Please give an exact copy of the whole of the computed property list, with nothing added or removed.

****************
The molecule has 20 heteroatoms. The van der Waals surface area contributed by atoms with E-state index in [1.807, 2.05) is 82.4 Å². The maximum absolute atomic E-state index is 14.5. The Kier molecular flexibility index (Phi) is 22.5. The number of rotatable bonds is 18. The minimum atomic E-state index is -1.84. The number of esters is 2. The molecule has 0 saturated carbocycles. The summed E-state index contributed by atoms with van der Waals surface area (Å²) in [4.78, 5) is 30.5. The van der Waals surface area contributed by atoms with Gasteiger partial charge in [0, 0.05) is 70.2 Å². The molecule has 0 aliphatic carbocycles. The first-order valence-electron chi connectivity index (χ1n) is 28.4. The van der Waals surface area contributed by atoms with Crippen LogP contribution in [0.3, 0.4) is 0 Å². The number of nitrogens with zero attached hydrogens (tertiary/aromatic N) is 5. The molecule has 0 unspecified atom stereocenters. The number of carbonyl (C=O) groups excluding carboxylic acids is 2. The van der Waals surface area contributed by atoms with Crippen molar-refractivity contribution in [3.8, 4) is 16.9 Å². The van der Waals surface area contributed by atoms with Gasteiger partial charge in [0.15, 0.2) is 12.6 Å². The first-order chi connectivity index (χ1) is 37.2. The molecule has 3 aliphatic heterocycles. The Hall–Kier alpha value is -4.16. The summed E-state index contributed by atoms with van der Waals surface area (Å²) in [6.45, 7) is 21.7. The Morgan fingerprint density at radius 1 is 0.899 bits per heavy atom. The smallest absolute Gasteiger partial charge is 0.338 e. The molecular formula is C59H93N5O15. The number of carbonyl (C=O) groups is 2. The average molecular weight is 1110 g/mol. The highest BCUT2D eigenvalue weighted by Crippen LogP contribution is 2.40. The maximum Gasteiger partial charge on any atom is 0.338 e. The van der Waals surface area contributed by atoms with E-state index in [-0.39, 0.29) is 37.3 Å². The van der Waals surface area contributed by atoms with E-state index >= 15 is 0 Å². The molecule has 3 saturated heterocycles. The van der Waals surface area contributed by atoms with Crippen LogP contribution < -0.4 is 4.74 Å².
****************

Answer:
The molecule has 20 heteroatoms. The van der Waals surface area contributed by atoms with E-state index in [1.807, 2.05) is 82.4 Å². The maximum absolute atomic E-state index is 14.5. The Kier molecular flexibility index (Phi) is 22.5. The number of rotatable bonds is 18. The minimum atomic E-state index is -1.84. The number of esters is 2. The molecule has 0 saturated carbocycles. The summed E-state index contributed by atoms with van der Waals surface area (Å²) in [4.78, 5) is 30.5. The van der Waals surface area contributed by atoms with Gasteiger partial charge in [0, 0.05) is 70.2 Å². The molecule has 0 aliphatic carbocycles. The first-order valence-electron chi connectivity index (χ1n) is 28.4. The van der Waals surface area contributed by atoms with Crippen LogP contribution in [0.3, 0.4) is 0 Å². The number of nitrogens with zero attached hydrogens (tertiary/aromatic N) is 5. The molecule has 0 unspecified atom stereocenters. The number of carbonyl (C=O) groups excluding carboxylic acids is 2. The van der Waals surface area contributed by atoms with Crippen molar-refractivity contribution in [3.8, 4) is 16.9 Å². The van der Waals surface area contributed by atoms with Gasteiger partial charge in [0.15, 0.2) is 12.6 Å². The first-order chi connectivity index (χ1) is 37.2. The molecule has 3 aliphatic heterocycles. The Hall–Kier alpha value is -4.16. The summed E-state index contributed by atoms with van der Waals surface area (Å²) in [6.45, 7) is 21.7. The Morgan fingerprint density at radius 1 is 0.899 bits per heavy atom. The smallest absolute Gasteiger partial charge is 0.338 e. The molecular formula is C59H93N5O15. The number of carbonyl (C=O) groups is 2. The average molecular weight is 1110 g/mol. The highest BCUT2D eigenvalue weighted by Crippen LogP contribution is 2.40. The maximum Gasteiger partial charge on any atom is 0.338 e. The van der Waals surface area contributed by atoms with E-state index in [-0.39, 0.29) is 37.3 Å². The van der Waals surface area contributed by atoms with E-state index >= 15 is 0 Å². The molecule has 3 saturated heterocycles. The van der Waals surface area contributed by atoms with Crippen LogP contribution < -0.4 is 4.74 Å².